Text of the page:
Barclays highlights pension problem

02 March 2006
New figures show that Brits are still not saving enough to finance their retirement.

Almost half (48 per cent) of workers are failing to pay anything at all into their pension pot each month.

However, it would seem they don't realise the full cost of their reluctance to plan for the future, according to research from Barclays Financial Planning.

The average worker may predict that he will have to go on working until the ripe old age of 63, but people are likely to be disappointed in their expectation of receiving £18,300 a year to live on when they finally get around to drawing their pension.

Barclays says that the average employee currently puts away about £54 a month, which would lead to an income of £2,054 a year aged 63.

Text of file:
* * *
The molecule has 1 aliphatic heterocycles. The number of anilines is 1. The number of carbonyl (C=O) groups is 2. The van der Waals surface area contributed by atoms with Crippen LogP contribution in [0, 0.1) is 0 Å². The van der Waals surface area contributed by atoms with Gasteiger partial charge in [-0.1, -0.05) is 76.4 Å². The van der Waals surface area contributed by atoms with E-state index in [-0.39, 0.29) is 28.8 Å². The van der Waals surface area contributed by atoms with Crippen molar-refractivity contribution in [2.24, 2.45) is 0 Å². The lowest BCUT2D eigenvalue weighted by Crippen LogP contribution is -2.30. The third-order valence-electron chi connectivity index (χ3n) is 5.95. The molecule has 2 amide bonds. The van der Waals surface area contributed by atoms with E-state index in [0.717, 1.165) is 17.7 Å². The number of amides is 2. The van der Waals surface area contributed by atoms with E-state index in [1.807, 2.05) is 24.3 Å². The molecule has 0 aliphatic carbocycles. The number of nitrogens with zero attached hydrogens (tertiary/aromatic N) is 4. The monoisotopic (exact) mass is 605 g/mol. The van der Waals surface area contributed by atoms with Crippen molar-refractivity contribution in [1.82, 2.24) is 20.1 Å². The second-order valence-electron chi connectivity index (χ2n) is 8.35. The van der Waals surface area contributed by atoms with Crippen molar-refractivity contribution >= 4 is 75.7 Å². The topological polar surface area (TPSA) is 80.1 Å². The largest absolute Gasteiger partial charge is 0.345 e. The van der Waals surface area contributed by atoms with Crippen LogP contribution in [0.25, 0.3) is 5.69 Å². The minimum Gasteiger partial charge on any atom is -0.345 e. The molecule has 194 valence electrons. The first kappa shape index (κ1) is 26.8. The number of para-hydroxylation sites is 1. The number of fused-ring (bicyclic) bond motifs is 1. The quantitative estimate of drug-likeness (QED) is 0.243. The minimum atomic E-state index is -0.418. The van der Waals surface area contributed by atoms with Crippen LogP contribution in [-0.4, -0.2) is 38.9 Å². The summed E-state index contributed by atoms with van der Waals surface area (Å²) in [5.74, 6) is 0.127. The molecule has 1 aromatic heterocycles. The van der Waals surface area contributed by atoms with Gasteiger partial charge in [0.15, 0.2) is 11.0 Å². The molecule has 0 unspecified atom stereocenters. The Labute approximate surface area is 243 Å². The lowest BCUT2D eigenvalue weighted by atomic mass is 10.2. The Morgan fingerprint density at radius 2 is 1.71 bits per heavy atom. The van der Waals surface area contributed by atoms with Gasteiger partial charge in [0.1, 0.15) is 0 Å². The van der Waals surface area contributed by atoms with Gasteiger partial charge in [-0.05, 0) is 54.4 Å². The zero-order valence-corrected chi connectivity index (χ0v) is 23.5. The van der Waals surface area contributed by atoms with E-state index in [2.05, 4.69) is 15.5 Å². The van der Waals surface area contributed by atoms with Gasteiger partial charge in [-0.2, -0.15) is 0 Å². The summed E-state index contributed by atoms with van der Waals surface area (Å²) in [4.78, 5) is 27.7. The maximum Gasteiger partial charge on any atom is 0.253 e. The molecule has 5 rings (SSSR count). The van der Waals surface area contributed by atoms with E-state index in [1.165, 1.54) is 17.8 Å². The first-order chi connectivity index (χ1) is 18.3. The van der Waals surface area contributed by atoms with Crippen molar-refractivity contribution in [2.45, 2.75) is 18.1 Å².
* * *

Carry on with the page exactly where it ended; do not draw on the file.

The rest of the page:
Adding the upper limit of the basic state pension would bring their total retirement income to £6,320, but this is only around a third of the amount expected.

Barclays calculates that the average worker needs to increase their pension payment by £315 a month to get back on track toward meeting their desired retirement income.

And most "shocking", according to the firm's director, Stephen Ingledew, is that "little has changed in a decade".

"People continue to have high expectations around retirement, but contributions remain woefully inadequate and mass inertia persists."

Approximately 63 per cent of people polled by Barclays said that they weren't worried about saving for retirement at all.

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